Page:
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Ticket Price to Oscars-style Lawyer Awards Soars to £7K

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How do legal magazines that have seen their print advertising revenues plummet over the last few years make money? They hold Oscars-style awards ceremonies for lawyers – and flog tables for £4,000 a pop to law firms which are “nominated” for their prestigious prizes.

Well, it used to be £4,000. Indeed, 2012 prices at The Lawyer, Legal Week and monthly title Legal Business remain around that mark once you factor in VAT. But the snappily-named International Financial Law Review (IFLR) – where as an interesting aside, The Independent editor Chris Blackhurst began his career – has just upped the ante. A table at the IFLR’s forthcoming European awards ceremony in March will set firms back a massive £7,000!

The poor souls are worried. “Could we be on the verge of a wave of award price inflation?” an anonymous source within one City firm quivered.

The trouble is, glory-starved corporate lawyers just can’t resist the intoxicating promise of gleaming trophies engraved with sentences like “leveraged debt finance restructuring team of the year”, not to mention the glitzy dinners down the Dorchester where these life-affirming honours are disseminated. And with research revealing this week that average City law bonuses stand at £35,500, it’s clear they still have the cash to spend on such luxuries – even in a recession.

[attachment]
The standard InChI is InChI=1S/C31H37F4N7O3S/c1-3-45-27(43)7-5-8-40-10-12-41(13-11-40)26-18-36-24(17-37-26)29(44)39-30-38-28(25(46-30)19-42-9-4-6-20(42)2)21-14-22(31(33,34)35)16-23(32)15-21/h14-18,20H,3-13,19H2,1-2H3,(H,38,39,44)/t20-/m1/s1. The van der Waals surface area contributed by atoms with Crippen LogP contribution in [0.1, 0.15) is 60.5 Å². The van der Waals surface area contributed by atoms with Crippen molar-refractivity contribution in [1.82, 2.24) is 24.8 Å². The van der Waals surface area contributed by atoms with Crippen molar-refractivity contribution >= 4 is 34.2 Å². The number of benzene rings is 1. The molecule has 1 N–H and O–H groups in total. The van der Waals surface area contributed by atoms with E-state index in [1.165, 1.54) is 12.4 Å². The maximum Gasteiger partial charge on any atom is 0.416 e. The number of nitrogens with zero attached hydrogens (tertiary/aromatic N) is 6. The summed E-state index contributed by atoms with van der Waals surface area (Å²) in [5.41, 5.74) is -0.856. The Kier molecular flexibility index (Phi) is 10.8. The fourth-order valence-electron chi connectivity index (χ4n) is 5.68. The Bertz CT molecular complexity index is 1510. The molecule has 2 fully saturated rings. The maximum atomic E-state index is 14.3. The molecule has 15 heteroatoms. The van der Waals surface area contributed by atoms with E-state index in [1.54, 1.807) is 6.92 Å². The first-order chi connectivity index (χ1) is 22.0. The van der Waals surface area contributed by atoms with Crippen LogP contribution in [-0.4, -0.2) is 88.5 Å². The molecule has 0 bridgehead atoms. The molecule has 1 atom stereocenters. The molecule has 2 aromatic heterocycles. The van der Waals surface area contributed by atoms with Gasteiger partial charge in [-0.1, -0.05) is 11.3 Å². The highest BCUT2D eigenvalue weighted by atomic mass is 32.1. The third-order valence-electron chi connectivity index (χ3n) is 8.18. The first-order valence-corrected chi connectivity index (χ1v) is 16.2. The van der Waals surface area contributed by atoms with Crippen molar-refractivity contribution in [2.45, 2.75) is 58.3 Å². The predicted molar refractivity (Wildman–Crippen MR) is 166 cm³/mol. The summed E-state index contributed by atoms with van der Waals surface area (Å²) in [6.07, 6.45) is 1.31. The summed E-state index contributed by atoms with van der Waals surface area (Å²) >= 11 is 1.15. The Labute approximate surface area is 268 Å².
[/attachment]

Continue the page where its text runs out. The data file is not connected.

For trade mag publishers, who are fighting desperately to protect hefty pay packets secured during better times, life is tougher. Rather than complain, perhaps law firms should re-allocate awards’ ticket costs to their corporate social responsibility (CSR) budgets, and then give themselves a much-needed pat on the back for their generosity.

2 Comments

Mike farrell

These type of awards ceremonies are pretty endemic in most industries, not just law. I personally have never had much time for such displays of self congratulatory superficial celebrity culture back patting, and in this case I agree with your stance, such money could be much better used elsewhere rather in displays of gratuitous affluence that is really only going to offend the clientelle of the industry who paid for such self glorification events in the first place.

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Heather Townsend

The question is, will the spend on PR be worth it in profile gained as a result?

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